Maybe I'm just a romantic here, but isn't "finding a mate" the best thing for most folks, male or female? I'm not talking "one-night stand," I'm talking life-long loving partnership. I mean, I would think that falling in love would be among the top moments of anyone's life, fictional or otherwise.

    Honestly, if "finding a mate" were only important to female characters, would there be such outrage over Spider-Man's current marriage issues? If "mate=sex," would we have been able to debate Clark Kent's virginity throughout years of dating and engagement? I don't see Diana and Steve Trevor or Trevor Barnes together and immediately think "bumpin' uglies," and to suggest that a romantic relationship necessarily includes sex, or that sex is the most fundamental part of a relationship, is really kind of insulting.

    I guess it's hard for me to look at Wally and Linda or Peter and Mary Jane or Clark and Lois or Conner and Cassie and think 'those characters are defined by sex.'

    I don't know, I think this is really fishing for something to be offended by.

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  15. Oh my God, you are so sweet! I just noticed this four days after the fact. Thank you!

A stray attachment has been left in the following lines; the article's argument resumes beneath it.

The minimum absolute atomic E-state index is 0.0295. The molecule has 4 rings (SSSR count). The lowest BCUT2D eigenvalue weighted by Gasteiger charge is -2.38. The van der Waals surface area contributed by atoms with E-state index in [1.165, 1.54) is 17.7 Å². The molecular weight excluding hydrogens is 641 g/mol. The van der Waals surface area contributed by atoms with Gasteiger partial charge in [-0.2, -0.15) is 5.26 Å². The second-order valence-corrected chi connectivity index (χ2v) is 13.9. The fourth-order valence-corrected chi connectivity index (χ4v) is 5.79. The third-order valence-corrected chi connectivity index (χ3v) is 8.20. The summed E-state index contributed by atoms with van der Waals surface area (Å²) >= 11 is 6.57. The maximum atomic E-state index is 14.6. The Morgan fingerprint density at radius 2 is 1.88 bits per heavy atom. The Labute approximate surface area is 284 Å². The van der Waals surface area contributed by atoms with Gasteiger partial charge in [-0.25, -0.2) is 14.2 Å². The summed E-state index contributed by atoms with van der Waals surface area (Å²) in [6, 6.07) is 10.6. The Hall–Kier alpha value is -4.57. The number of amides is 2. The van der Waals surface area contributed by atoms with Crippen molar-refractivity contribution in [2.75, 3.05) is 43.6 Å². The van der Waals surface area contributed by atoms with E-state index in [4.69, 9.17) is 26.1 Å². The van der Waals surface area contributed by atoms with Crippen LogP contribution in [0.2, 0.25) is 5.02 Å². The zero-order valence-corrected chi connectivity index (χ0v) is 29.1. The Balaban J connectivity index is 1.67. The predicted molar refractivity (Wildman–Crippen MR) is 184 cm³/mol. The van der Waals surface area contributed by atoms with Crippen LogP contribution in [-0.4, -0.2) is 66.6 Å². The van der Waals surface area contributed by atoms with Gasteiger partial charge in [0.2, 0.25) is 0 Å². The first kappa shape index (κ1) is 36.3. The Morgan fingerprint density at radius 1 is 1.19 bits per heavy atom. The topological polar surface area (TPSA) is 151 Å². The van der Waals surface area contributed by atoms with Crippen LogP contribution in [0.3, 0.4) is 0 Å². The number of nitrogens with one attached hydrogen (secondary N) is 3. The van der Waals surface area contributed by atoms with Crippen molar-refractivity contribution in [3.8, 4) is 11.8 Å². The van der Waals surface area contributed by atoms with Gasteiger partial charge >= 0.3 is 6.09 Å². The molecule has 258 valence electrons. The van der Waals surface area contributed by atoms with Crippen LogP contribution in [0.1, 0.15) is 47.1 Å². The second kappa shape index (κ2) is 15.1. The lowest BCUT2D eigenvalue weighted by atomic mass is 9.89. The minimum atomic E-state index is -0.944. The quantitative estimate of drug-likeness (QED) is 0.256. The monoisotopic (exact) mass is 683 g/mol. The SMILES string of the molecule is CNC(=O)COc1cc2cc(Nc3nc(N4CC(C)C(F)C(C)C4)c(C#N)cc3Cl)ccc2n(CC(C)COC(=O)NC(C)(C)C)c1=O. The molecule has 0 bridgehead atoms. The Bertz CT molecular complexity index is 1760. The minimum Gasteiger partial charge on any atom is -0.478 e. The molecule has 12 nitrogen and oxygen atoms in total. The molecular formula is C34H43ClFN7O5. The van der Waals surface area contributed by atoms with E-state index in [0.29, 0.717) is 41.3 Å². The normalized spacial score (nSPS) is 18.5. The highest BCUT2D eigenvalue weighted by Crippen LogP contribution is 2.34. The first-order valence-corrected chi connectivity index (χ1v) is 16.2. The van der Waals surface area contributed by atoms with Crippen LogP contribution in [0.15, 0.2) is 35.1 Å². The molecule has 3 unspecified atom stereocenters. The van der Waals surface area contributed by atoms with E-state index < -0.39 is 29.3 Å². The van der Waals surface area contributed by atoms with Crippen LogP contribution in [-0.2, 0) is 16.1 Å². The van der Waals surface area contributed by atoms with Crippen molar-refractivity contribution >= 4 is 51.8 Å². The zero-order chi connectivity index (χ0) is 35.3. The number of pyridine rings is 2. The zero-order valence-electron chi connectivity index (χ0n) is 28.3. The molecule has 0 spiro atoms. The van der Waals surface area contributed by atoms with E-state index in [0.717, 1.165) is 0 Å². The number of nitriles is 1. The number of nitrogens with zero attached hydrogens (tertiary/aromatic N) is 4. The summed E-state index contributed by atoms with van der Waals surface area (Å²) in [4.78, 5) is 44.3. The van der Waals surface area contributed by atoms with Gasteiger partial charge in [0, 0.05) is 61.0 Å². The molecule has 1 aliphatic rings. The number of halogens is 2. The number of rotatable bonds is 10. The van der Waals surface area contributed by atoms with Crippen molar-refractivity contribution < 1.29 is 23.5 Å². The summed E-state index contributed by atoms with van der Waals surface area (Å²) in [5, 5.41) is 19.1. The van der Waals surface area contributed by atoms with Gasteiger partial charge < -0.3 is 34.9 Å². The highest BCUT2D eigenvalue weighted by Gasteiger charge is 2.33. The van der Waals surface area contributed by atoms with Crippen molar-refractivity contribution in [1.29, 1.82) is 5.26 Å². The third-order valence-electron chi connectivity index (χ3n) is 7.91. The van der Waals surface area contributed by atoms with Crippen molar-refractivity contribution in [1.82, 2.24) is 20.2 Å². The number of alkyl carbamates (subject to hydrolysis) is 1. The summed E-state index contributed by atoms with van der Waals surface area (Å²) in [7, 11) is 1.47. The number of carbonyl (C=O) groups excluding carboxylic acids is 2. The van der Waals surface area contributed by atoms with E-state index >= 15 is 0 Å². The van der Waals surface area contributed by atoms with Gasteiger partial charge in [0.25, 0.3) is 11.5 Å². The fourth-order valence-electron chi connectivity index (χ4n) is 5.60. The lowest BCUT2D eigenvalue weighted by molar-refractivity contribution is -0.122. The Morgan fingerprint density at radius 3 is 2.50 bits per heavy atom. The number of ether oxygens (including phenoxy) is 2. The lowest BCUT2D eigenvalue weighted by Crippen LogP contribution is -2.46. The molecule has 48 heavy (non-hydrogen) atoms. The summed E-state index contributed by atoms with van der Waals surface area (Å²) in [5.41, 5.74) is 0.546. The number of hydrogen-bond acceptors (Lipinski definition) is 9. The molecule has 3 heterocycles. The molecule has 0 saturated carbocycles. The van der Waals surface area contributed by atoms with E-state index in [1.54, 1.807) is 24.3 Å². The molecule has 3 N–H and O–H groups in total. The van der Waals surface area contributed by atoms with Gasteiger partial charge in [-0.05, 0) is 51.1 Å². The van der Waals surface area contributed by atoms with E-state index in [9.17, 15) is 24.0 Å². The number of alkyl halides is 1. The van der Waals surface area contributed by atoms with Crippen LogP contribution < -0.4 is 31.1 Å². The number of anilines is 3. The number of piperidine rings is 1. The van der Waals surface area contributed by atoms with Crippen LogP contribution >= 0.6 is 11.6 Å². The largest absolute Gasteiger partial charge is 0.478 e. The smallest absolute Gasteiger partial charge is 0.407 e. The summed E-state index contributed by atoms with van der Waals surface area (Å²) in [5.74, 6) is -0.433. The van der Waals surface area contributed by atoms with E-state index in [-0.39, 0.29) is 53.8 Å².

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  16. And to clarify myself (if anyone is reading this post still), I love romance. Give me good, fat sloppy romance. Seriously. There is nothing wrong with finding a mate. But I feel that many female characters are shoehorned into this role--that that's all they're their for. A sensitive portrayal of any character would be that their triumphs are personal in nature. And finding a soulmate is a triumph. But I feel that a lot of female characters are being shoehorned into only finding a mate and not having any other purpose, like making amends with any family that they have, or succeeding in their friendships, etc.

    To answer your question rob s, if you're still reading, I am nowhere as near well-read in terms of comics as Ragnell and the lovely people at girl-wonder.org are. I must admit that some of my thoughts are influenced by the aforementioned people, so I can't think of any cases at the top of my head, but you can find solid examples here: http://dcboards.warnerbros.com/web/thread.jspa?threadID=2000076495&tstart=75

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  17. I'll take a look at that thread when I get a chance, Sandi, but yikes! It's 16 pages, which is some serious time to a behind-the-deadline-eightball guy like me right now. But thank you very much for the link.